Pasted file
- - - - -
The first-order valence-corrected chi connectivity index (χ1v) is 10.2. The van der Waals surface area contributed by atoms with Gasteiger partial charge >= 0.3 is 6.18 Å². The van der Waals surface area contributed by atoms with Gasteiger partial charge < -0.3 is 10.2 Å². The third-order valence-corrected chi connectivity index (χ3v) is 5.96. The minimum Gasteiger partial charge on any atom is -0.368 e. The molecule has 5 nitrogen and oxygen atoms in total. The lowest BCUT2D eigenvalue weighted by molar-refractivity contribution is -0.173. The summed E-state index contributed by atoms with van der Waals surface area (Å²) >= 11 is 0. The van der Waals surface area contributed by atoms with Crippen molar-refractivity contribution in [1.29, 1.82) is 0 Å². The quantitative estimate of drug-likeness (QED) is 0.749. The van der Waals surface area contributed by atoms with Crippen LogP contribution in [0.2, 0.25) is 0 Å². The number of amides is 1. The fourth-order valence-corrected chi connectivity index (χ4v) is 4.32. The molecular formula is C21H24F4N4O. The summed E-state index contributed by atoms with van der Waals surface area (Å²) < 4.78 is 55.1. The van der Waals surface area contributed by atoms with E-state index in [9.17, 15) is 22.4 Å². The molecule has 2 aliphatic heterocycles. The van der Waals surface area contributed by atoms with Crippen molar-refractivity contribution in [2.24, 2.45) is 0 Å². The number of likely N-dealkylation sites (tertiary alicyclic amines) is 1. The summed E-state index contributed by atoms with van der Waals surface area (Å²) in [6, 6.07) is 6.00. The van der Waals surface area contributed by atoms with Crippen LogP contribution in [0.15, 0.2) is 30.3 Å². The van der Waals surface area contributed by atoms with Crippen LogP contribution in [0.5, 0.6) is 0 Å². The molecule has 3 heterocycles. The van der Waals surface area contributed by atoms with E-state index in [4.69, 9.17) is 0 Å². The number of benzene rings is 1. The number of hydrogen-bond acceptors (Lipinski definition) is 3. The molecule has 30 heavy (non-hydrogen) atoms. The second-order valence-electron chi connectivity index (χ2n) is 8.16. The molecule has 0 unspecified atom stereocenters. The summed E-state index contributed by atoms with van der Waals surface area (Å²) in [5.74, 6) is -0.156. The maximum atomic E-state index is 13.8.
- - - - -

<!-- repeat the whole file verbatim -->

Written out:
The first-order valence-corrected chi connectivity index (χ1v) is 10.2. The van der Waals surface area contributed by atoms with Gasteiger partial charge >= 0.3 is 6.18 Å². The van der Waals surface area contributed by atoms with Gasteiger partial charge < -0.3 is 10.2 Å². The third-order valence-corrected chi connectivity index (χ3v) is 5.96. The minimum Gasteiger partial charge on any atom is -0.368 e. The molecule has 5 nitrogen and oxygen atoms in total. The lowest BCUT2D eigenvalue weighted by molar-refractivity contribution is -0.173. The summed E-state index contributed by atoms with van der Waals surface area (Å²) >= 11 is 0. The van der Waals surface area contributed by atoms with Crippen molar-refractivity contribution in [1.29, 1.82) is 0 Å². The quantitative estimate of drug-likeness (QED) is 0.749. The van der Waals surface area contributed by atoms with Crippen LogP contribution in [0.2, 0.25) is 0 Å². The number of amides is 1. The fourth-order valence-corrected chi connectivity index (χ4v) is 4.32. The molecular formula is C21H24F4N4O. The summed E-state index contributed by atoms with van der Waals surface area (Å²) < 4.78 is 55.1. The van der Waals surface area contributed by atoms with E-state index in [9.17, 15) is 22.4 Å². The molecule has 2 aliphatic heterocycles. The van der Waals surface area contributed by atoms with Crippen molar-refractivity contribution in [2.24, 2.45) is 0 Å². The number of likely N-dealkylation sites (tertiary alicyclic amines) is 1. The summed E-state index contributed by atoms with van der Waals surface area (Å²) in [6, 6.07) is 6.00. The van der Waals surface area contributed by atoms with Crippen LogP contribution in [0.15, 0.2) is 30.3 Å². The van der Waals surface area contributed by atoms with Crippen LogP contribution in [0.5, 0.6) is 0 Å². The molecule has 3 heterocycles. The van der Waals surface area contributed by atoms with E-state index in [4.69, 9.17) is 0 Å². The number of benzene rings is 1. The number of hydrogen-bond acceptors (Lipinski definition) is 3. The molecule has 30 heavy (non-hydrogen) atoms. The second-order valence-electron chi connectivity index (χ2n) is 8.16. The molecule has 0 unspecified atom stereocenters. The summed E-state index contributed by atoms with van der Waals surface area (Å²) in [5.74, 6) is -0.156. The maximum atomic E-state index is 13.8.